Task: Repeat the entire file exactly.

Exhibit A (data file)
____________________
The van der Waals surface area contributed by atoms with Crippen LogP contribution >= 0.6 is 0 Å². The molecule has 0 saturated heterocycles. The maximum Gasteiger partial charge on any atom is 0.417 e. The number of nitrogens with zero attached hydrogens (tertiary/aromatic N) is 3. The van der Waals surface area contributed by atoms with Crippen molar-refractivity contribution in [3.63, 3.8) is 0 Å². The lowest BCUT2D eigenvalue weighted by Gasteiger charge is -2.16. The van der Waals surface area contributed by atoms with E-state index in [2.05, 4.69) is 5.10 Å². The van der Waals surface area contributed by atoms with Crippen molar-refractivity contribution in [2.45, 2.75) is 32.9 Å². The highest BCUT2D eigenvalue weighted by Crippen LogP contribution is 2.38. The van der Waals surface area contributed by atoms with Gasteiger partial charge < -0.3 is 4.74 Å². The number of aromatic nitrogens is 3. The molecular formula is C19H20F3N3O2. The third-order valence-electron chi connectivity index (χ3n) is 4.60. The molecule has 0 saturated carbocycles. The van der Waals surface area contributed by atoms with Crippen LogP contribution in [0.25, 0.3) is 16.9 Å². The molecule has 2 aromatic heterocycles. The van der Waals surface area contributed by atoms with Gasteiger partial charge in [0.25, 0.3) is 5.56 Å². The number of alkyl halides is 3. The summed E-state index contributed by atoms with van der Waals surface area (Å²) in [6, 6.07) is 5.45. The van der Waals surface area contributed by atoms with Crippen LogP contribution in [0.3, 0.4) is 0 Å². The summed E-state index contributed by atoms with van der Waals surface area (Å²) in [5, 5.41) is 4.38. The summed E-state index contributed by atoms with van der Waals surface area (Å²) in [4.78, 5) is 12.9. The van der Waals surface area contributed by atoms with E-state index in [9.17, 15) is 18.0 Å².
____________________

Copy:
The van der Waals surface area contributed by atoms with Crippen LogP contribution >= 0.6 is 0 Å². The molecule has 0 saturated heterocycles. The maximum Gasteiger partial charge on any atom is 0.417 e. The number of nitrogens with zero attached hydrogens (tertiary/aromatic N) is 3. The van der Waals surface area contributed by atoms with Crippen molar-refractivity contribution in [3.63, 3.8) is 0 Å². The lowest BCUT2D eigenvalue weighted by Gasteiger charge is -2.16. The van der Waals surface area contributed by atoms with E-state index in [2.05, 4.69) is 5.10 Å². The van der Waals surface area contributed by atoms with Crippen molar-refractivity contribution in [2.45, 2.75) is 32.9 Å². The highest BCUT2D eigenvalue weighted by Crippen LogP contribution is 2.38. The van der Waals surface area contributed by atoms with Gasteiger partial charge < -0.3 is 4.74 Å². The number of aromatic nitrogens is 3. The molecular formula is C19H20F3N3O2. The third-order valence-electron chi connectivity index (χ3n) is 4.60. The molecule has 0 saturated carbocycles. The van der Waals surface area contributed by atoms with Crippen LogP contribution in [0.25, 0.3) is 16.9 Å². The molecule has 2 aromatic heterocycles. The van der Waals surface area contributed by atoms with Gasteiger partial charge in [0.25, 0.3) is 5.56 Å². The number of alkyl halides is 3. The summed E-state index contributed by atoms with van der Waals surface area (Å²) in [6, 6.07) is 5.45. The van der Waals surface area contributed by atoms with Crippen LogP contribution in [0.3, 0.4) is 0 Å². The summed E-state index contributed by atoms with van der Waals surface area (Å²) in [5, 5.41) is 4.38. The summed E-state index contributed by atoms with van der Waals surface area (Å²) in [4.78, 5) is 12.9. The van der Waals surface area contributed by atoms with E-state index in [9.17, 15) is 18.0 Å².